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Martin Daly [21]Mary Daly [12]M. W. Daly [4]Miriam Daly [3]
M. Daly [3]Mary C. Daly [2]Mary B. Daly [2]Michael Daly [2]

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  1. Georgi Yordanov Georgiev, Kaitlin Henry, Timothy Bates, Erin Gombos, Alexander Casey, Michael Daly, Amrit Vinod & Hyunseung Lee (2015). Mechanism of Organization Increase in Complex Systems. Complexity 21 (2):18-28.
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  2.  1
    Michael Daly, David McMinn & Julia L. Allan (2015). A Bidirectional Relationship Between Physical Activity and Executive Function in Older Adults. Frontiers in Human Neuroscience 8.
  3. Mary Daly (1979). Gyn/Ecology the Metaethics of Radical Feminism. Monograph Collection (Matt - Pseudo).
  4.  2
    Martin Daly & Margo Wilson (1990). Killing the Competition. Human Nature 1 (1):81-107.
    Sex- and age-specific rates of killing unrelated persons of one’s own sex were computed for Canada (1974–1983), England/Wales (1977–1986), Chicago (1965–1981), and Detroit (1972) from census information and data archives of all homicides known to police. Patterns in relation to sex and age were virtually identical among the four samples, although the rates varied enormously (from 3.7 per million citizens per annum in England/Wales to 216.3 in Detroit). Men’s marital status was related to the probability of committing a same-sex, nonrelative (...)
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  5. Mary Daly (1986). Beyond God the Father Toward a Philosophy of Women's Liberation. Monograph Collection (Matt - Pseudo).
  6.  67
    Kenneth W. Minton & Michael J. Daly (1995). A Model for Repair of Radiation‐Induced DNA Double‐Strand Breaks in the Extreme Radiophile Deinococcus Radiodurans. Bioessays 17 (5):457-464.
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  7. Mary Daly (1984). Pure Lust Elemental Feminist Philosophy. Monograph Collection (Matt - Pseudo).
  8.  37
    Martin Daly & Margo Wilson (2005). The ‘Cinderella Effect’ is No Fairy Tale. Trends in Cognitive Sciences 9 (11):507-508.
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  9.  16
    Martin Daly & Margo Wilson (1995). Discriminative Parental Solicitude and the Relevance of Evolutionary Models to the Analysis of Motivational Systems. In Michael S. Gazzaniga (ed.), The Cognitive Neurosciences. MIT Press 1269--1286.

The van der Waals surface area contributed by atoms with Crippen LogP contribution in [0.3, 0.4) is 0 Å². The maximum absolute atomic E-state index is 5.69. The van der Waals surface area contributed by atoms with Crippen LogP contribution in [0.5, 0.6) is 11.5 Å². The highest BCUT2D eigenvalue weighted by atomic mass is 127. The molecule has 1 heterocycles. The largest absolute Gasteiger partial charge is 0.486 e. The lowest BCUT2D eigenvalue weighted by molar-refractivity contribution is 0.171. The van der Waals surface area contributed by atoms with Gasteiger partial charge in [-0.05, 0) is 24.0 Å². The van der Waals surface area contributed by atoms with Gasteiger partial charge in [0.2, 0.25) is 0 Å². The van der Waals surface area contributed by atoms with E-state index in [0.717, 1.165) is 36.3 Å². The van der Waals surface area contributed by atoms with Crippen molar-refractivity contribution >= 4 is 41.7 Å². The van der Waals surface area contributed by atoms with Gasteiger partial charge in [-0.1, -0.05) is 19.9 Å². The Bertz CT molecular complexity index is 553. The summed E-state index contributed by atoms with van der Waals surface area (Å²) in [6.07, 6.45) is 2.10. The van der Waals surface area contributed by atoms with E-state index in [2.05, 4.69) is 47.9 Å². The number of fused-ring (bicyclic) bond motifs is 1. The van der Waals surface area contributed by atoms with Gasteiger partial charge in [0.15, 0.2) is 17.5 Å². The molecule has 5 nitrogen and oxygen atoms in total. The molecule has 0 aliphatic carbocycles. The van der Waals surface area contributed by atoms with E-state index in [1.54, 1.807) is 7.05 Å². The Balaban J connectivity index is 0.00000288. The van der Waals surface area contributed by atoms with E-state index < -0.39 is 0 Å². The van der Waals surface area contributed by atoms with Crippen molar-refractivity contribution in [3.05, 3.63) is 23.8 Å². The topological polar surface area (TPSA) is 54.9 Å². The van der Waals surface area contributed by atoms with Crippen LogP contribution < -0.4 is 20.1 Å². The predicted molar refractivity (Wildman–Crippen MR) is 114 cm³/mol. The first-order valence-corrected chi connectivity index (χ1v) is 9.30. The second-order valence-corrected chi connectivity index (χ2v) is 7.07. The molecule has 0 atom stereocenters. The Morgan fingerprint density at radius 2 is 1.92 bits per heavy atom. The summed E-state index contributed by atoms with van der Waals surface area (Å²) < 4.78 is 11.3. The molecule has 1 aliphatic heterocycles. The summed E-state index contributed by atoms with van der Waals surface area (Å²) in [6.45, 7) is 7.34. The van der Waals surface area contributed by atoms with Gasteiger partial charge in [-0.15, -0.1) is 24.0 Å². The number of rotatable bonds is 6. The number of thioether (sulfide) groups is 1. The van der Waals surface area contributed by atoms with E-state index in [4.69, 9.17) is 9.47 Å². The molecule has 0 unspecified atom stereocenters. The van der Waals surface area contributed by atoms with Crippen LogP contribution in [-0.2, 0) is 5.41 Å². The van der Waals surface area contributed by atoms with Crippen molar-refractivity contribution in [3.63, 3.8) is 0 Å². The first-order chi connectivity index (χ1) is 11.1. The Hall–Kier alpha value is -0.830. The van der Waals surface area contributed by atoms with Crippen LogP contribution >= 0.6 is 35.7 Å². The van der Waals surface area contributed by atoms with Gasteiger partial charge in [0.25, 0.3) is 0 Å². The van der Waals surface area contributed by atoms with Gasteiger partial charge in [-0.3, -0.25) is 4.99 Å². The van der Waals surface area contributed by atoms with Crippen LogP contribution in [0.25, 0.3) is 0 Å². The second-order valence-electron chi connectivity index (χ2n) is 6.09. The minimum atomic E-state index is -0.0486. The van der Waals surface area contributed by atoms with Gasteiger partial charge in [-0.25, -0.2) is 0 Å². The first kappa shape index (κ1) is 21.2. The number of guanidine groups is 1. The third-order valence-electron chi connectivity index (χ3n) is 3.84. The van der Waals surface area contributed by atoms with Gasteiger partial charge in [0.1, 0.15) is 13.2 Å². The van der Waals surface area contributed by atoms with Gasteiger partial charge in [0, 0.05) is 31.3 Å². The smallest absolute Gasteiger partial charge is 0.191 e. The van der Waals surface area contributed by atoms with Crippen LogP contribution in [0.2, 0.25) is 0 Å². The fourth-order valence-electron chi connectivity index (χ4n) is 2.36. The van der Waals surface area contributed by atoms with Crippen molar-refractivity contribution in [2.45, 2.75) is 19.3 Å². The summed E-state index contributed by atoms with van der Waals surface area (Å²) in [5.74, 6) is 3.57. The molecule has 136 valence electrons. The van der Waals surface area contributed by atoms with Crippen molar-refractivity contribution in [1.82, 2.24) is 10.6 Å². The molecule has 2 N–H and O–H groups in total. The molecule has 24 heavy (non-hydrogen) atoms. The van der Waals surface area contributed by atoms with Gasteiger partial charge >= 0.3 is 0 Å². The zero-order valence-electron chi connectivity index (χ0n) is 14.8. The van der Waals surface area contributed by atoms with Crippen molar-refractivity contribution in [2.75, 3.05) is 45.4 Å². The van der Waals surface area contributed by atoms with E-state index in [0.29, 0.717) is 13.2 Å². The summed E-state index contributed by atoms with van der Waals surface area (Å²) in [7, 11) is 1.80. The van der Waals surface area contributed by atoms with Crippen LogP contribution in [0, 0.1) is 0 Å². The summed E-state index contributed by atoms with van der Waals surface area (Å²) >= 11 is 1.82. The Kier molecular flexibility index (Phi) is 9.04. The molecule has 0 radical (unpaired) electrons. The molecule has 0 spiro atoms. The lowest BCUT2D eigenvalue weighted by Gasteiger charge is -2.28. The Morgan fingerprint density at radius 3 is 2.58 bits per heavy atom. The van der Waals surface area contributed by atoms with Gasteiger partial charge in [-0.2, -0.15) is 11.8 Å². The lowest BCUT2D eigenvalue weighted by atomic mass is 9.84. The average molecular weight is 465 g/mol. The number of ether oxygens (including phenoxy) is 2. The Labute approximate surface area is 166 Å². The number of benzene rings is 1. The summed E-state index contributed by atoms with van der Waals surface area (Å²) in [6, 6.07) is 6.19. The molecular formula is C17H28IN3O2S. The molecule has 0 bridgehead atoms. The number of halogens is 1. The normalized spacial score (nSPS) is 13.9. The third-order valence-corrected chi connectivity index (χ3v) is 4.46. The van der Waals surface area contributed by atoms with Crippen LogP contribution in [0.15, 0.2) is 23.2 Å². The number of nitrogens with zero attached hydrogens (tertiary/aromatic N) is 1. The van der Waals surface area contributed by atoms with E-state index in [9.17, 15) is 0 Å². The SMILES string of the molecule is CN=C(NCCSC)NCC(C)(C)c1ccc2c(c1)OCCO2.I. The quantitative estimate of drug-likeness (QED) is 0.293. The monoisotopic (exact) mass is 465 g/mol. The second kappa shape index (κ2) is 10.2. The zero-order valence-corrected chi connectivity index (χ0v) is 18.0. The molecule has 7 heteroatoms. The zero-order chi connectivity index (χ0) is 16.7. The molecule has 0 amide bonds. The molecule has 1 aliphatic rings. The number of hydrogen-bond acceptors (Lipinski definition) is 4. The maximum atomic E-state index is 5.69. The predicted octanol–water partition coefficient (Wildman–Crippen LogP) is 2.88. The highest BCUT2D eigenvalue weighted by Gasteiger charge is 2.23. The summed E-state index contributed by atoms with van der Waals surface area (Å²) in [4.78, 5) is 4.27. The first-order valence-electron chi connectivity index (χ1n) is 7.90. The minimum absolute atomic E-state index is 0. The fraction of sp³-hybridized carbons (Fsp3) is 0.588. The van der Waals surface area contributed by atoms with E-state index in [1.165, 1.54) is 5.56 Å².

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  10.  4
    Martin Daly & Margo Wilson (1986). A Theoretical Challenge to a Caricature of Darwinism. Behavioral and Brain Sciences 9 (1):189.
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  11.  42
    Mary Daly & Hilary Silver (2008). Social Exclusion and Social Capital: A Comparison and Critique. [REVIEW] Theory and Society 37 (6):537-566.
  12. Mary Daly (1998). Quintessence-- Realizing the Archaic Future: A Radical Elemental Feminist Manifesto. Beacon Press.
  13.  16
    Nicholas Pound, Martin Daly & Margo Wilson (2009). There's No Contest: Human Sex Differences Are Sexually Selected. Behavioral and Brain Sciences 32 (3-4):286-287.
    An evolutionary psychological perspective drawing on sexual selection theory can better explain sex differences in aggression and violence than can social constructionist theories. Moreover, there is accumulating evidence that, in accordance with predictions derived from sexual selection theory, men modulate their willingness to engage in risky and violent confrontations in response to cues to fitness variance and future prospects.
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  14. Margo I. Wilson, Martin Daly & Suzanne J. Weghorst (1980). Household Composition and the Risk of Child Abuse and Neglect. Journal of Biosocial Science 12 (3):333.
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  15.  18
    Leda Cosmides, Martin Daly, Richard Dawkins, Daniel Dennett, W. D. Hamilton, Philip Kitcher, John Maynard Smith, Steven Pinker, Elliott Sober & Dan Sperber (1993). Conference on Evolution and the Human Sciences. Biology and Philosophy 8 (131):699-700.